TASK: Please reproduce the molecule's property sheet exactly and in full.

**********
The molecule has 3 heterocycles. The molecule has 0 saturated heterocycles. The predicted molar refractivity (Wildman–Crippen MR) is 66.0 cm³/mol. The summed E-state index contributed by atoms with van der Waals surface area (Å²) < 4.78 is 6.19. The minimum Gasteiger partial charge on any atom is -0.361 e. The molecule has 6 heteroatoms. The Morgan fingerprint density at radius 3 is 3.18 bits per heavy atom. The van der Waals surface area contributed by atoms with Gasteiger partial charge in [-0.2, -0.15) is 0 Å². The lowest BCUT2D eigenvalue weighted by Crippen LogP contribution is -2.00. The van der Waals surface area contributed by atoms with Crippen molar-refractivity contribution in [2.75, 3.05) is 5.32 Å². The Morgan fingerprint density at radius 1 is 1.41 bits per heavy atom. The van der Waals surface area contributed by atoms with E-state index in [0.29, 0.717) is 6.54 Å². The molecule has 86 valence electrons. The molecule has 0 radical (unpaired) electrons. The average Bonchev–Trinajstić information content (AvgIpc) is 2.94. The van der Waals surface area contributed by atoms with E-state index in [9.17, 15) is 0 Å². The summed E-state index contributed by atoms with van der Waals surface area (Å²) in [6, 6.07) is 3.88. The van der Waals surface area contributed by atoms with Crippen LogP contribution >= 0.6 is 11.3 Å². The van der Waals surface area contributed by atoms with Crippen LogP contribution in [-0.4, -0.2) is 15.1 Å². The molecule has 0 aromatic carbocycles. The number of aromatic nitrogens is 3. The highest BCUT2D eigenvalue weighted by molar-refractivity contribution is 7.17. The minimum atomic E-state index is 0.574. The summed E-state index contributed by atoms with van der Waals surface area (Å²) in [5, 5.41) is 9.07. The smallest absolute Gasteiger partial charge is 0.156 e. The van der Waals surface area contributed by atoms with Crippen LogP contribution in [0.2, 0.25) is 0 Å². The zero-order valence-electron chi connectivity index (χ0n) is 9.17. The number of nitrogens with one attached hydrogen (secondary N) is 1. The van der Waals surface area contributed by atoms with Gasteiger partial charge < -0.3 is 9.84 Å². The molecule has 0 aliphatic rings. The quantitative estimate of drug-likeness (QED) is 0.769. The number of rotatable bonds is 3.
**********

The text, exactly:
The molecule has 3 heterocycles. The molecule has 0 saturated heterocycles. The predicted molar refractivity (Wildman–Crippen MR) is 66.0 cm³/mol. The summed E-state index contributed by atoms with van der Waals surface area (Å²) < 4.78 is 6.19. The minimum Gasteiger partial charge on any atom is -0.361 e. The molecule has 6 heteroatoms. The Morgan fingerprint density at radius 3 is 3.18 bits per heavy atom. The van der Waals surface area contributed by atoms with Gasteiger partial charge in [-0.2, -0.15) is 0 Å². The lowest BCUT2D eigenvalue weighted by Crippen LogP contribution is -2.00. The van der Waals surface area contributed by atoms with Crippen molar-refractivity contribution in [2.75, 3.05) is 5.32 Å². The Morgan fingerprint density at radius 1 is 1.41 bits per heavy atom. The van der Waals surface area contributed by atoms with E-state index in [0.29, 0.717) is 6.54 Å². The molecule has 86 valence electrons. The molecule has 0 radical (unpaired) electrons. The average Bonchev–Trinajstić information content (AvgIpc) is 2.94. The van der Waals surface area contributed by atoms with E-state index in [9.17, 15) is 0 Å². The summed E-state index contributed by atoms with van der Waals surface area (Å²) in [6, 6.07) is 3.88. The van der Waals surface area contributed by atoms with Crippen LogP contribution >= 0.6 is 11.3 Å². The van der Waals surface area contributed by atoms with Crippen LogP contribution in [-0.4, -0.2) is 15.1 Å². The molecule has 0 aromatic carbocycles. The number of aromatic nitrogens is 3. The highest BCUT2D eigenvalue weighted by molar-refractivity contribution is 7.17. The minimum atomic E-state index is 0.574. The summed E-state index contributed by atoms with van der Waals surface area (Å²) in [5, 5.41) is 9.07. The smallest absolute Gasteiger partial charge is 0.156 e. The van der Waals surface area contributed by atoms with Crippen LogP contribution in [0.2, 0.25) is 0 Å². The zero-order valence-electron chi connectivity index (χ0n) is 9.17. The number of nitrogens with one attached hydrogen (secondary N) is 1. The van der Waals surface area contributed by atoms with Gasteiger partial charge < -0.3 is 9.84 Å². The molecule has 0 aliphatic rings. The quantitative estimate of drug-likeness (QED) is 0.769. The number of rotatable bonds is 3.